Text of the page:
CHICAGO-- Using movement to exercise the mind. For those suffering with memory problems and physical decline, dance helps bring them out of isolation and into the moment.
Erica Hornthal, North Shore Dance Therapy: “People hear dance and they assume it’s going to be a dance class with a warm up and going across the floor.”
But in Erica Hornthal’s weekly class at CJE Senior Life in Evanston, it’s less about mobility and much more about the mind.
Erica Hornthal: “Even though its physical and we’re sweating … it’s definitely psychological.”
Even the movements that look like exercises have a more meaningful, mindful purpose.
Erica Hornthal: “When we stretch out and reach across, it’s encouraging social interaction. We do a lot of reaching up and reaching down that taps into the individual. It instills confidence, respect, identity.”
Fred Schmidt, dance therapy participant: “I have Parkinson’s, and it’s a never ending disease. It affects my speech and my balance primarily is lost.”
Erica Hornthal: “They feel empowered, and they feel like they are in control of their bodies instead of this disease taking over.”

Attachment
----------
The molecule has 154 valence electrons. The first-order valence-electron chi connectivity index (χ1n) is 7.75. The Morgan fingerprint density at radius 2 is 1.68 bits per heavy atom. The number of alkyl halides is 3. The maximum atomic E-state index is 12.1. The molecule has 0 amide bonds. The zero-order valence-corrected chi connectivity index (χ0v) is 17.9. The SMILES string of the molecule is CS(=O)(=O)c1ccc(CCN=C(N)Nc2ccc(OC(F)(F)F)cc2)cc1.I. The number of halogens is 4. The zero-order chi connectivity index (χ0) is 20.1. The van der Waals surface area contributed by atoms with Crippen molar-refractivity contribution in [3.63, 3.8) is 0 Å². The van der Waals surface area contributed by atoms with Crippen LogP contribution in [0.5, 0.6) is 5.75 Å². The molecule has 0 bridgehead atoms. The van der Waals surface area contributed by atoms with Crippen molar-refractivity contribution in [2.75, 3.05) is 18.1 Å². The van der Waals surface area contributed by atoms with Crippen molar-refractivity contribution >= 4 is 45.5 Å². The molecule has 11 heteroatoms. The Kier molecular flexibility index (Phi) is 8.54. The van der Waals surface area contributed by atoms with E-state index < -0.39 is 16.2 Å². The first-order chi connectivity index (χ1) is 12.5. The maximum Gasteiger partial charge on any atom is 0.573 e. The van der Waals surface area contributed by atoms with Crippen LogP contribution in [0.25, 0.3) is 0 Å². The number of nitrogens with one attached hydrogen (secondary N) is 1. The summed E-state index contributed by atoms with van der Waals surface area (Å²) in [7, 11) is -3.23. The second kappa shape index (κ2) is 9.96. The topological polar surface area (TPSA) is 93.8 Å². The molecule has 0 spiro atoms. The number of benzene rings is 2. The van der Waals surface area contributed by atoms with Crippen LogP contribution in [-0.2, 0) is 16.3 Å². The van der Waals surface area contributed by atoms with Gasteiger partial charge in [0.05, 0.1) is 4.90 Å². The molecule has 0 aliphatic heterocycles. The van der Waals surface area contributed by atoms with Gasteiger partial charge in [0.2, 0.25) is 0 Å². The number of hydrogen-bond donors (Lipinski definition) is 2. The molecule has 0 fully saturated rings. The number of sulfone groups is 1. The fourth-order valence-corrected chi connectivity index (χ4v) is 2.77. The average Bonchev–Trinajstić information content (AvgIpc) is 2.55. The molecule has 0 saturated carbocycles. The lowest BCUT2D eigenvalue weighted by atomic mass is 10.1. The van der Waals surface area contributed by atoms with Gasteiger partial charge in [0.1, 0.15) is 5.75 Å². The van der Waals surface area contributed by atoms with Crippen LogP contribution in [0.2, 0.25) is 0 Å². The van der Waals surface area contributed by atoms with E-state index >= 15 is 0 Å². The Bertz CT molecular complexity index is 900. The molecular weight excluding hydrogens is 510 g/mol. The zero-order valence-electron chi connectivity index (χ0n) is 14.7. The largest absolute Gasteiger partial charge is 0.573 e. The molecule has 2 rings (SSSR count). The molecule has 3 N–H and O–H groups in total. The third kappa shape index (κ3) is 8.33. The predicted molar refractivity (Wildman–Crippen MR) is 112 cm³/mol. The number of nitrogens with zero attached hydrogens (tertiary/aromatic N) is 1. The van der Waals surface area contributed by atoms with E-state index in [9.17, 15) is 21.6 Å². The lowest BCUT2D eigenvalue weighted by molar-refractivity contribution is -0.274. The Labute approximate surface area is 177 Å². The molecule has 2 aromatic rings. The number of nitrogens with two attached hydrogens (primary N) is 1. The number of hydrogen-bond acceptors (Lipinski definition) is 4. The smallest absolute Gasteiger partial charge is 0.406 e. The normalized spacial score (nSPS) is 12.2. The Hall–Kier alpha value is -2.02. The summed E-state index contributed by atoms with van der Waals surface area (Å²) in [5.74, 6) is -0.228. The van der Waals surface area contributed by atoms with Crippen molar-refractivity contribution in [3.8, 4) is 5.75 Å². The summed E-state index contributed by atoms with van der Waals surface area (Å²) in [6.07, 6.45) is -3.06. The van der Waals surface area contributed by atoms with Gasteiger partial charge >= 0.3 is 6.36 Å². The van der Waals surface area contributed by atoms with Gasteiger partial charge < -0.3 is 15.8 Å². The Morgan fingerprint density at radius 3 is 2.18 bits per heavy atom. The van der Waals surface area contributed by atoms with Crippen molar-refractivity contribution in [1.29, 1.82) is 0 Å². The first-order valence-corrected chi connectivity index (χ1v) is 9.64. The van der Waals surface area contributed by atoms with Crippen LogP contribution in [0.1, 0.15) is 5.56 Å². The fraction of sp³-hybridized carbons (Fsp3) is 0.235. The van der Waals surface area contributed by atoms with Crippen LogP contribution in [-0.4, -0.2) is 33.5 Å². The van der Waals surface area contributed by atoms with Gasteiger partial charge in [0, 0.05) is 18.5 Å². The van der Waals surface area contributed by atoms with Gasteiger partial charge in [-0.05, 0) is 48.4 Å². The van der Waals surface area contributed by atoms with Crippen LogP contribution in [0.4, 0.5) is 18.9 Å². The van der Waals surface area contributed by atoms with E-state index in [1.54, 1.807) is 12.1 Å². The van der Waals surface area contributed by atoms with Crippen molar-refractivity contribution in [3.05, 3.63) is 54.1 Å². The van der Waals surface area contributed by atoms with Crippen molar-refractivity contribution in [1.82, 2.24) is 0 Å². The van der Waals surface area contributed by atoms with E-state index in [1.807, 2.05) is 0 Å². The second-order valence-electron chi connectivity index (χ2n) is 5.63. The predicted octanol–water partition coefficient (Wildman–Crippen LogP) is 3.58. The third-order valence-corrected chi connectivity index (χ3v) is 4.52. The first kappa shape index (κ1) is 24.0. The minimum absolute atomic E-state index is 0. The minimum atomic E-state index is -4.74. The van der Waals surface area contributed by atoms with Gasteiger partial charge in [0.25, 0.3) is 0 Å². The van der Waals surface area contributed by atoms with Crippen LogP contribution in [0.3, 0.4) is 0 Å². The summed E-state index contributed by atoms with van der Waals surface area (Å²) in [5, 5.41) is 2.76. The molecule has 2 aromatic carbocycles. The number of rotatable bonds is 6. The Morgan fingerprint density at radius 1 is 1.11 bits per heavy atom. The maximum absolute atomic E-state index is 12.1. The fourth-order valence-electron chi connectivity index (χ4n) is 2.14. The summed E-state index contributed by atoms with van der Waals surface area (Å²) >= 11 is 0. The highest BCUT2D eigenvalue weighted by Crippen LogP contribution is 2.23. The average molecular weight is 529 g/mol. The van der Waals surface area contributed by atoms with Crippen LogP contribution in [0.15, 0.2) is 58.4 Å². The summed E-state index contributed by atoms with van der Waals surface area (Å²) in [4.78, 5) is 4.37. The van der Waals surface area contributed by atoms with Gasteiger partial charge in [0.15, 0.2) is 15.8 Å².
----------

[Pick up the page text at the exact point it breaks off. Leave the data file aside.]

Fred Schmidt: “It makes me relax more and I feel better.”
The steps are simple – more gesture than traditional dance – and designed to spark social interaction and stir memories.
Erica Hornthal: “Whether it’s a memory that sparks a movement or the movement that then sparks the reminiscing, it unlocks their speech, it unlocks their potential.”
Sara Kurganoff, dance therapy participant: “I like to dance. I love to dance, but now I can’t. I lost my balance.”
But midway through the class, Sara was up on her feet … her balance struggles forgotten.
Erica Hornthal: “They come in with what they think they can’t do and they leave with things that they can.”
The practice can help people of all ages – Erica’s youngest patient is three ... her oldest 107.
To learn more about Erica and dance therapy, check out www.northshoredancetherapy.com